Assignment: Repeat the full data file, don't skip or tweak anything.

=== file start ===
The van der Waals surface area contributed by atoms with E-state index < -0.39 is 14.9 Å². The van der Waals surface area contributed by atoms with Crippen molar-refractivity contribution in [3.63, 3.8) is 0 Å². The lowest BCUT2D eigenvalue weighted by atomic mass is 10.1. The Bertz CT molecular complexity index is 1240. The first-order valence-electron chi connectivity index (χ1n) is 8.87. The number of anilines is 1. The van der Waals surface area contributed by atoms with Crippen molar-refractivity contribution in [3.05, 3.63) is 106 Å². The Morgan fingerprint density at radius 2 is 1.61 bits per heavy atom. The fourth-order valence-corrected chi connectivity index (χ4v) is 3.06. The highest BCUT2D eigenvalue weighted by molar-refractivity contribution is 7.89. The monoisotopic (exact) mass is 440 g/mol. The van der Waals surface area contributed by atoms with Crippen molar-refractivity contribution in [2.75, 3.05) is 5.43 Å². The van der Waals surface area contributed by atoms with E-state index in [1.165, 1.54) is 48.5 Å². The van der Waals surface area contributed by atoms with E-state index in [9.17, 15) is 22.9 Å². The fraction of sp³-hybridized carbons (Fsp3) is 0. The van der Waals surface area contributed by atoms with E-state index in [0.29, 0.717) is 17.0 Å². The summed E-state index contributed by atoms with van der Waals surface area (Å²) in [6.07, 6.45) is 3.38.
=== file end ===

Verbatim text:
The van der Waals surface area contributed by atoms with E-state index < -0.39 is 14.9 Å². The van der Waals surface area contributed by atoms with Crippen molar-refractivity contribution in [3.63, 3.8) is 0 Å². The lowest BCUT2D eigenvalue weighted by atomic mass is 10.1. The Bertz CT molecular complexity index is 1240. The first-order valence-electron chi connectivity index (χ1n) is 8.87. The number of anilines is 1. The van der Waals surface area contributed by atoms with Crippen molar-refractivity contribution in [3.05, 3.63) is 106 Å². The Morgan fingerprint density at radius 2 is 1.61 bits per heavy atom. The fourth-order valence-corrected chi connectivity index (χ4v) is 3.06. The highest BCUT2D eigenvalue weighted by molar-refractivity contribution is 7.89. The monoisotopic (exact) mass is 440 g/mol. The van der Waals surface area contributed by atoms with Crippen molar-refractivity contribution in [2.75, 3.05) is 5.43 Å². The van der Waals surface area contributed by atoms with E-state index in [1.165, 1.54) is 48.5 Å². The van der Waals surface area contributed by atoms with E-state index in [9.17, 15) is 22.9 Å². The fraction of sp³-hybridized carbons (Fsp3) is 0. The van der Waals surface area contributed by atoms with E-state index in [0.29, 0.717) is 17.0 Å². The summed E-state index contributed by atoms with van der Waals surface area (Å²) in [6.07, 6.45) is 3.38.